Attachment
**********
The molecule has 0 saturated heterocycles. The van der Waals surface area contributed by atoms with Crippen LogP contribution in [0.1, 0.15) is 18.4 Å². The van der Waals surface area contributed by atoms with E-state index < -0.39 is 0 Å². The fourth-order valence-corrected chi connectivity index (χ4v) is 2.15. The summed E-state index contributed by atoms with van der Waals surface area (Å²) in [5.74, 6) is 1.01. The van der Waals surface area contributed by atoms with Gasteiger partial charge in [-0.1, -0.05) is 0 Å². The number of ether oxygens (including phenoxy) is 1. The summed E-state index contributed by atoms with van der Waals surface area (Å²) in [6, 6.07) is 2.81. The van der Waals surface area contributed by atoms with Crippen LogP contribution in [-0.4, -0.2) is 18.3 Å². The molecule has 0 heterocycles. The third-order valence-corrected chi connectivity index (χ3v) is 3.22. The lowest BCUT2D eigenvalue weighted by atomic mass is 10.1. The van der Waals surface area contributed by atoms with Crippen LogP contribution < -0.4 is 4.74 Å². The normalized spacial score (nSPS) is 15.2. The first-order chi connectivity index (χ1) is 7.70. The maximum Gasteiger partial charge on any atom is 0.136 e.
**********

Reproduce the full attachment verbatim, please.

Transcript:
The molecule has 0 saturated heterocycles. The van der Waals surface area contributed by atoms with Crippen LogP contribution in [0.1, 0.15) is 18.4 Å². The van der Waals surface area contributed by atoms with E-state index < -0.39 is 0 Å². The fourth-order valence-corrected chi connectivity index (χ4v) is 2.15. The summed E-state index contributed by atoms with van der Waals surface area (Å²) in [5.74, 6) is 1.01. The van der Waals surface area contributed by atoms with Gasteiger partial charge in [-0.1, -0.05) is 0 Å². The number of ether oxygens (including phenoxy) is 1. The summed E-state index contributed by atoms with van der Waals surface area (Å²) in [6, 6.07) is 2.81. The van der Waals surface area contributed by atoms with Crippen LogP contribution in [-0.4, -0.2) is 18.3 Å². The molecule has 0 heterocycles. The third-order valence-corrected chi connectivity index (χ3v) is 3.22. The lowest BCUT2D eigenvalue weighted by atomic mass is 10.1. The van der Waals surface area contributed by atoms with Crippen LogP contribution < -0.4 is 4.74 Å². The normalized spacial score (nSPS) is 15.2. The first-order chi connectivity index (χ1) is 7.70. The maximum Gasteiger partial charge on any atom is 0.136 e.